Lifestyle

Heart disease not striking Indians early, finds study

The study was based on records of 15,000 heart patients who checked in at Fortis hospitals in Delhi from 2011-2015. Most of the patients were from the country's northern region.(Getty Images)
Contrary to reports that heart disease is striking Indians earlier, a new study that examined the records of 15,000 patients from across North India has found that the mean age of developing acute coronary syndrome (an umbrella term for situations where blood flow to the heart muscle is suddenly stopped) is 60-62 years.

“Our study finds that there is no special predilection for younger population. In fact, we found that the number of patients below the age of 30 was only 0.3%, and between 30 and 40 years it was 2.8%,” says Dr Upender Kaul, executive director Fortis, Vasant Kunj who supervised the study. He added that 58.2% of patients were between 60-62 years of age. The study was based on records of 15,000 heart patients who checked in at Fortis hospitals in Delhi from 2011-2015. Most of the patients were from the country’s northern region.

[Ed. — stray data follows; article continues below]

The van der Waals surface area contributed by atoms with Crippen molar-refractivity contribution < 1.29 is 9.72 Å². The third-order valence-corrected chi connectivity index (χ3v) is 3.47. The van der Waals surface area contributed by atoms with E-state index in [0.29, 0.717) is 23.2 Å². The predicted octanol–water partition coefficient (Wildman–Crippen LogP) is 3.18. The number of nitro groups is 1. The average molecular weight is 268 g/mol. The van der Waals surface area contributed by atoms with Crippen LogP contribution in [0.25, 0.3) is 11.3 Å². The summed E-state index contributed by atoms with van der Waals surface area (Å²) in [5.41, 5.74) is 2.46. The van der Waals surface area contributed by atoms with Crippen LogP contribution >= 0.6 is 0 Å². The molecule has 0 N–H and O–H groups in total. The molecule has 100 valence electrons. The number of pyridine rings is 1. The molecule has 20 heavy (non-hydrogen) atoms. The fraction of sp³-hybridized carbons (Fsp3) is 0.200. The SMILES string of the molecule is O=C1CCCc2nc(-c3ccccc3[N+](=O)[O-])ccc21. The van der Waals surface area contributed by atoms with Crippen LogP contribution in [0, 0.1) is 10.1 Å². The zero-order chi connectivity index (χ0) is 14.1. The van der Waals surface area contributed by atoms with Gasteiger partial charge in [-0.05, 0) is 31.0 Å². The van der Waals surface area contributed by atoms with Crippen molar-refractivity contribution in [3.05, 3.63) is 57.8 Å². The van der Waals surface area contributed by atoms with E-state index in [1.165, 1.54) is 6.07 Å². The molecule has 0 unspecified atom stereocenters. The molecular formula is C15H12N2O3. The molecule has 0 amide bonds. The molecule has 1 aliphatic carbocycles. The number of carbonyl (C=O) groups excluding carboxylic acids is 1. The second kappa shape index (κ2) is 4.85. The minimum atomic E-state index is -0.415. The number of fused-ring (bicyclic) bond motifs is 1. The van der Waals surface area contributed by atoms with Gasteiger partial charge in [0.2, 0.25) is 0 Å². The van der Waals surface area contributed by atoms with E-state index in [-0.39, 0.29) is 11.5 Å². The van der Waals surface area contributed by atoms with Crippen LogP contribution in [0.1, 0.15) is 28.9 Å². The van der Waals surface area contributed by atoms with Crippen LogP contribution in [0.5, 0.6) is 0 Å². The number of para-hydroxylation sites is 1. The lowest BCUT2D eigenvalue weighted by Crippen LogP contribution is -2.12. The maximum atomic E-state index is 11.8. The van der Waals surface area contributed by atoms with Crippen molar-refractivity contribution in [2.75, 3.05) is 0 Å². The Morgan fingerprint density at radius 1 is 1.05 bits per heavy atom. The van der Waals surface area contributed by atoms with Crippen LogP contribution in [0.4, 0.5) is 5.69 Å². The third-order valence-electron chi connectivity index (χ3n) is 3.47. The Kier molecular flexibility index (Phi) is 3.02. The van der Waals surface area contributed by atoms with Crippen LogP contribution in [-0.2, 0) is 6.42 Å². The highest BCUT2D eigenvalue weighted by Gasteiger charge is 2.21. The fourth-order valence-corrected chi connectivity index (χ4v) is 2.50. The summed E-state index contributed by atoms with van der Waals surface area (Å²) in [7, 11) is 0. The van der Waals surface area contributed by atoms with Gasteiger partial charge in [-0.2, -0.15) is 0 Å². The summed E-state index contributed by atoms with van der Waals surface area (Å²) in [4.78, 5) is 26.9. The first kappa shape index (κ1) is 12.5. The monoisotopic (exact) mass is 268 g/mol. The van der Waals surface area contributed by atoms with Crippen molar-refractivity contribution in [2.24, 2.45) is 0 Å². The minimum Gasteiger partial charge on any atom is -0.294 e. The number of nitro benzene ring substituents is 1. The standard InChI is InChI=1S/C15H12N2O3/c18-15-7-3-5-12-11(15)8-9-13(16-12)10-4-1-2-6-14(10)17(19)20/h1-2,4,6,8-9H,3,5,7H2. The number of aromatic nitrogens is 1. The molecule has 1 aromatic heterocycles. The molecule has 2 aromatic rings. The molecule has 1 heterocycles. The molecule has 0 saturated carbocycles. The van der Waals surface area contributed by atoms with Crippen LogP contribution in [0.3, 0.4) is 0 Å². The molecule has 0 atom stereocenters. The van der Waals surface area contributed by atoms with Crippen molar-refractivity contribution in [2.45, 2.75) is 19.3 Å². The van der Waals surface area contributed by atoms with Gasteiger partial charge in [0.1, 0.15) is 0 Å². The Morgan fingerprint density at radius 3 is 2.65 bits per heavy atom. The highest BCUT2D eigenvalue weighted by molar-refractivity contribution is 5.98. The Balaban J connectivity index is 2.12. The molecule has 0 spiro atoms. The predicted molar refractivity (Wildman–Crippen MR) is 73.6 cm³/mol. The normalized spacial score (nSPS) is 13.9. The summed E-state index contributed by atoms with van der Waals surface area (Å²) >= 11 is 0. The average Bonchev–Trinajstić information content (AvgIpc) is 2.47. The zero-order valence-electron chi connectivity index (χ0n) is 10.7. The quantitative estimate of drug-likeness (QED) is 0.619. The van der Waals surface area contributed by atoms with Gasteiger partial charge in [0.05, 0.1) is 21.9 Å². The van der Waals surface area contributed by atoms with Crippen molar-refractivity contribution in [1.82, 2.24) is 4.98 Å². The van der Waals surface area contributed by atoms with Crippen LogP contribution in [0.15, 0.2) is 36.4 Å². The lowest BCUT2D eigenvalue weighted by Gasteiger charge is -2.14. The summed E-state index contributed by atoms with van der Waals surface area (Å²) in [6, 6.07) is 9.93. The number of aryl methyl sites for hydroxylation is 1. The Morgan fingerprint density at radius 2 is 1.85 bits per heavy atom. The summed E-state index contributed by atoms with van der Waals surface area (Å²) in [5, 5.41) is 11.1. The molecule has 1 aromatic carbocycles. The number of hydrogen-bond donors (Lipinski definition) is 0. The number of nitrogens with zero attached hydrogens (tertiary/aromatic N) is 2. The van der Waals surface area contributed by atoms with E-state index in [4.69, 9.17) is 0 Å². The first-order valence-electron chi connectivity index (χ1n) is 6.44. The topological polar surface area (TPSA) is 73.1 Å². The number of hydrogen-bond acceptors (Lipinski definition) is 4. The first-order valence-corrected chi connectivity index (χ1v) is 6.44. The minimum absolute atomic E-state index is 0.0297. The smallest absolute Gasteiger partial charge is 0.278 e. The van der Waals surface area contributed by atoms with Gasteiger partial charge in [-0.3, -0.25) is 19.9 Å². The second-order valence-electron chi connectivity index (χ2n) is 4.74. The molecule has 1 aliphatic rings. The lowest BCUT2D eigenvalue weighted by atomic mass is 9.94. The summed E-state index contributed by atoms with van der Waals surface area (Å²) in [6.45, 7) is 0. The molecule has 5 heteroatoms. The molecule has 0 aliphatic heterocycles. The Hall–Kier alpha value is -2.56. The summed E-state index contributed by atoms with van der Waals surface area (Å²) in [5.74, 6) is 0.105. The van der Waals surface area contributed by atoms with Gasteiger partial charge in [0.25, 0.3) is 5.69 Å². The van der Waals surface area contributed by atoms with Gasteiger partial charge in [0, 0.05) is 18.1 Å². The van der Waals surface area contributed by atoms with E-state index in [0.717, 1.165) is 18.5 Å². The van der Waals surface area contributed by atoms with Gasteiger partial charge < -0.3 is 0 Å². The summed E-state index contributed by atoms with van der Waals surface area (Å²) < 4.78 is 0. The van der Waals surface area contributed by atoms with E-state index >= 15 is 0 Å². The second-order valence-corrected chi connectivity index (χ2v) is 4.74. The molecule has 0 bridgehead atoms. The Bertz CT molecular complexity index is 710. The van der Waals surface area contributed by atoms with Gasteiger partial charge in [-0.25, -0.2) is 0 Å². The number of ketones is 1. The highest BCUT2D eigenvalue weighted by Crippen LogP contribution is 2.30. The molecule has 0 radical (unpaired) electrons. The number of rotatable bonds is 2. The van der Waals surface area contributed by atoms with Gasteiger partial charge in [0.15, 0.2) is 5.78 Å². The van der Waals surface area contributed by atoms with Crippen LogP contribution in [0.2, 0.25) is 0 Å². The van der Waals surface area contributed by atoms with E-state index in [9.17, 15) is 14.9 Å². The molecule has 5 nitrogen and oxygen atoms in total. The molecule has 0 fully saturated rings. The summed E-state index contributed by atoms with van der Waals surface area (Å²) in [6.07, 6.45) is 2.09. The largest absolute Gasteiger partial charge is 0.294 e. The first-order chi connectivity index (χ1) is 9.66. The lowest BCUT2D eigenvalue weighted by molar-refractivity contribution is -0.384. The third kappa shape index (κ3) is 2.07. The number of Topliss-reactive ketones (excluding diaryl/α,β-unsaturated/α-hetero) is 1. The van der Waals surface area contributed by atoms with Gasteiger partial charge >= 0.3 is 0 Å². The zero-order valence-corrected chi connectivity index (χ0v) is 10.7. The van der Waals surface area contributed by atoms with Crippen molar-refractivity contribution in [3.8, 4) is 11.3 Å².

The study also found that high cholesterol or dyslipidemia was the biggest risk factor for heart disease (58.1% of all cases), followed by hypertension (53.2%), current smoking (45%), diabetes mellitus (38.9%), and obesity (33.6%). Many patients had more than one risk factor.

The study also highlighted the male to female ratio in heart patients is 4:1. Fewer women suffer from heart disease but it is difficult to detect in female patients.

“Classic symptoms like chest pain or pain in the arm don’t always show in women. Instead, they get abdominal pain or back pain which could also be symptoms for some other diseases,” says Kaul.

What makes things more difficult is that ECG is not a reliable diagnostic tool for women. “Even a healthy woman can have an abnormal ECG result, leading to erratic diagnosis,” adds Kaul.

[“source-timesofindia”]